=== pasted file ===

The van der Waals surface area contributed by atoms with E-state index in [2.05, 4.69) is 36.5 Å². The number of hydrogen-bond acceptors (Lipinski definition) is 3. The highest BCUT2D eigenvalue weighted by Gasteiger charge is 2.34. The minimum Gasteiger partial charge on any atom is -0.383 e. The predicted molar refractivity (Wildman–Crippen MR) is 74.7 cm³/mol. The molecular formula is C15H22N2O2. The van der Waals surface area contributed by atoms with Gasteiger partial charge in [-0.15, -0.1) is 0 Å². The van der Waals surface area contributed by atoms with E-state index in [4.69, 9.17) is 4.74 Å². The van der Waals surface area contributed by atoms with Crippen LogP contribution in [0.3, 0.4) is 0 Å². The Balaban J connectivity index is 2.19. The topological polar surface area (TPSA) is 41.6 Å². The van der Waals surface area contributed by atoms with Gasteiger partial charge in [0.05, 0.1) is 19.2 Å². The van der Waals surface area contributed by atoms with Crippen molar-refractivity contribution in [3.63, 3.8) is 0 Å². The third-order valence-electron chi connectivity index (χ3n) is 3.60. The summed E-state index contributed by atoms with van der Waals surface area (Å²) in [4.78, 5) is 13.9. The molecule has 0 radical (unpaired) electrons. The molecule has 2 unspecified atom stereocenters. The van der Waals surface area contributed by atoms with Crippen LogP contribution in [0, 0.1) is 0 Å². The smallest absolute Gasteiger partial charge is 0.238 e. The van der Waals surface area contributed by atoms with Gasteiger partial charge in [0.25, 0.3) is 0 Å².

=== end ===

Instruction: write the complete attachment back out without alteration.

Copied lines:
The van der Waals surface area contributed by atoms with E-state index in [2.05, 4.69) is 36.5 Å². The number of hydrogen-bond acceptors (Lipinski definition) is 3. The highest BCUT2D eigenvalue weighted by Gasteiger charge is 2.34. The minimum Gasteiger partial charge on any atom is -0.383 e. The predicted molar refractivity (Wildman–Crippen MR) is 74.7 cm³/mol. The molecular formula is C15H22N2O2. The van der Waals surface area contributed by atoms with Gasteiger partial charge in [-0.15, -0.1) is 0 Å². The van der Waals surface area contributed by atoms with E-state index in [4.69, 9.17) is 4.74 Å². The van der Waals surface area contributed by atoms with Crippen LogP contribution in [0.3, 0.4) is 0 Å². The Balaban J connectivity index is 2.19. The topological polar surface area (TPSA) is 41.6 Å². The van der Waals surface area contributed by atoms with Gasteiger partial charge in [0.05, 0.1) is 19.2 Å². The van der Waals surface area contributed by atoms with Crippen molar-refractivity contribution in [3.63, 3.8) is 0 Å². The third-order valence-electron chi connectivity index (χ3n) is 3.60. The summed E-state index contributed by atoms with van der Waals surface area (Å²) in [4.78, 5) is 13.9. The molecule has 0 radical (unpaired) electrons. The molecule has 2 unspecified atom stereocenters. The van der Waals surface area contributed by atoms with Crippen LogP contribution in [0, 0.1) is 0 Å². The smallest absolute Gasteiger partial charge is 0.238 e. The van der Waals surface area contributed by atoms with Gasteiger partial charge in [0.25, 0.3) is 0 Å².